Making Dog Training Fun and Educational for Trainer and K9
Jun 15th 2016
by Andrew Weiman
After talking to many handlers around the country it appears that in some cases training has become a necessary evil, a time filler, or to some a waste of time. To them it has become boring, for various reasons; it’s the same old thing, nothing gets accomplished, or they feel that they just do not need it. Handlers then start to find reasons not to come to training, or find reasons to leave early and to not participate in exercises. How did training get this way? You will never find the one and only answer. It is something that just evolves over time and soon takes on a life of its own. I have a suggestion. Let’s not focus on how it became this way but how to change it.
Some people have told me that their training has become a series of tests. A trainer or handler constructs a scenario or challenge to perform. The handler then attempts to accomplish this challenge or scenario to the best of his abilities. If the handler gets to the desired end result that is great. If he does not, then the challenge or scenario is made easier, until the handler and canine reach the desired result. If we stop there and nothing more is done, is this truly training? What have we learned? Did we figure out why the handler and canine did not reach the desired goal? Have we taught the canine and handler anything? Are we likely to improve from this exercise as it is? Probably not!
Since becoming a canine handler, I have been fortunate enough to observe many types of training. Some of the training was the same as my own and some different, but I was always able to find something I could use. I would guess this is truly what training is all about. Watching what others do, exchanging ideas, and understanding what it is that each trainer is trying to accomplish with each exercise. I guess that last part is what I have been focusing on for the last few years. I realized that training was more than just trying to challenge the dog, or trying to see if the dog will fail, or testing the dog each time it is deployed. Training needs to have a specific purpose, a goal if you prefer. Each and every exercise conducted in training needs to have a goal, and should be designed to accomplish this goal.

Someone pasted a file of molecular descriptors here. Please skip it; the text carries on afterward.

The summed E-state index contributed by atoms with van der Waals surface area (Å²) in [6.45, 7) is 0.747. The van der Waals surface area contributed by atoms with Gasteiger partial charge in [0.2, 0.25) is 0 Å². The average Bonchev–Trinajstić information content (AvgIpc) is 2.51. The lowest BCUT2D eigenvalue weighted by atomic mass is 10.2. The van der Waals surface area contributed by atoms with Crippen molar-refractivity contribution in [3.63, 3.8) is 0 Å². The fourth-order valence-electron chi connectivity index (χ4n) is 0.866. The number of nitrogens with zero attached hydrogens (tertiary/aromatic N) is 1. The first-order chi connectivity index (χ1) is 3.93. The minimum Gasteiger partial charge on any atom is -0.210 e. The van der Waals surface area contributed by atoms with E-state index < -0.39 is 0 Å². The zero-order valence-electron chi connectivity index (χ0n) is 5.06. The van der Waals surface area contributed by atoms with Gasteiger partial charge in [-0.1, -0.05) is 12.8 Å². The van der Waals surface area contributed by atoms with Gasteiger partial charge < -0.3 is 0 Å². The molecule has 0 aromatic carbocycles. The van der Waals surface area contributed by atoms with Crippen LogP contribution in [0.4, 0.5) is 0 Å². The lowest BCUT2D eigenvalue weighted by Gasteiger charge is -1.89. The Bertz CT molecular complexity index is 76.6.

When the Florida Marlins or any of your favorite sports teams go to practice, I would bet they don’t play a game each and every time. I would guess that they work on the fundamentals of the game, hitting, pitching, fielding, all broken down into their fundamental parts. They then put these pieces together when playing a game. If this technique of improving works, then why do we show up to our practice and play a game each and every time? Why do we only create exercises that simulate a real life test?
To keep training fresh, interesting and focused we need to go beyond the testing each training night. We may need to make at least a portion of training focused on accomplishing a goal. There is a place in training for challenge and testing and we can learn a lot from these exercises, but it should not be the only way we train. The hard part of training this way is deciding what our goals are and creating the exercises necessary to accomplish the goal.
One of the goals in training a canine can be reinforcing or completely conditioning fundamentals. This is necessary no matter what type of training you conduct. The canine needs to be completely conditioned with basic fundamentals. In order to have the canine’s behavior to remain consistent, fundamentals need to be reinforced. We should build into our training various exercises that focus on some of the more important fundamentals or goals. These fundamentals or goals will vary with the desired task of the canine that is being trained. What is considered a basic fundamental in drug training may not be a fundamental for an apprehension canine. Considering what our ultimate goal in training the canine is going to be can lead us to what we need to practice.